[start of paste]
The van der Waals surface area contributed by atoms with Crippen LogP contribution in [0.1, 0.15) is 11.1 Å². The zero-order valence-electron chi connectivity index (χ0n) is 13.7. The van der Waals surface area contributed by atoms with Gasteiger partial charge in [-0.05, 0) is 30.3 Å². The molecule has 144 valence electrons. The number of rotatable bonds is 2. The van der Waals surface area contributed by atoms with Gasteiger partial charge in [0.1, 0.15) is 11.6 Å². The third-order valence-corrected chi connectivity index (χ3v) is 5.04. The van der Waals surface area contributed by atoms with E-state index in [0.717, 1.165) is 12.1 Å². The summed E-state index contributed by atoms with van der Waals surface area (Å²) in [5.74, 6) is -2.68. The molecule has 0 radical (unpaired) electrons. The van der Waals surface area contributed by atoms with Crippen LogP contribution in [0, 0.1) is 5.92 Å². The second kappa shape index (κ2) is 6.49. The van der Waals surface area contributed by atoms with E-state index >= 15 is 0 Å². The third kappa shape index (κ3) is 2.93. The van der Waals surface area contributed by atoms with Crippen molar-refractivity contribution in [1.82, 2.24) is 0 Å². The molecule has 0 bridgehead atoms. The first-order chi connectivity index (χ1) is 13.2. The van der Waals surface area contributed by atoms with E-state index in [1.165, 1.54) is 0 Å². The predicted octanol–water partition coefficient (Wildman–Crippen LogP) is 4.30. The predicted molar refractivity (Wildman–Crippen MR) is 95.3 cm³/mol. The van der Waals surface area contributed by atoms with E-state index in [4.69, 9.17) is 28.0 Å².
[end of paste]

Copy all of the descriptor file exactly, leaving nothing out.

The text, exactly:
The van der Waals surface area contributed by atoms with Crippen LogP contribution in [0.1, 0.15) is 11.1 Å². The zero-order valence-electron chi connectivity index (χ0n) is 13.7. The van der Waals surface area contributed by atoms with Gasteiger partial charge in [-0.05, 0) is 30.3 Å². The molecule has 144 valence electrons. The number of rotatable bonds is 2. The van der Waals surface area contributed by atoms with Gasteiger partial charge in [0.1, 0.15) is 11.6 Å². The third-order valence-corrected chi connectivity index (χ3v) is 5.04. The van der Waals surface area contributed by atoms with E-state index in [0.717, 1.165) is 12.1 Å². The summed E-state index contributed by atoms with van der Waals surface area (Å²) in [5.74, 6) is -2.68. The molecule has 0 radical (unpaired) electrons. The van der Waals surface area contributed by atoms with Crippen LogP contribution in [0, 0.1) is 5.92 Å². The second kappa shape index (κ2) is 6.49. The van der Waals surface area contributed by atoms with E-state index >= 15 is 0 Å². The third kappa shape index (κ3) is 2.93. The van der Waals surface area contributed by atoms with Crippen molar-refractivity contribution in [1.82, 2.24) is 0 Å². The molecule has 0 bridgehead atoms. The first-order chi connectivity index (χ1) is 13.2. The van der Waals surface area contributed by atoms with E-state index in [1.165, 1.54) is 0 Å². The predicted octanol–water partition coefficient (Wildman–Crippen LogP) is 4.30. The predicted molar refractivity (Wildman–Crippen MR) is 95.3 cm³/mol. The van der Waals surface area contributed by atoms with E-state index in [4.69, 9.17) is 28.0 Å².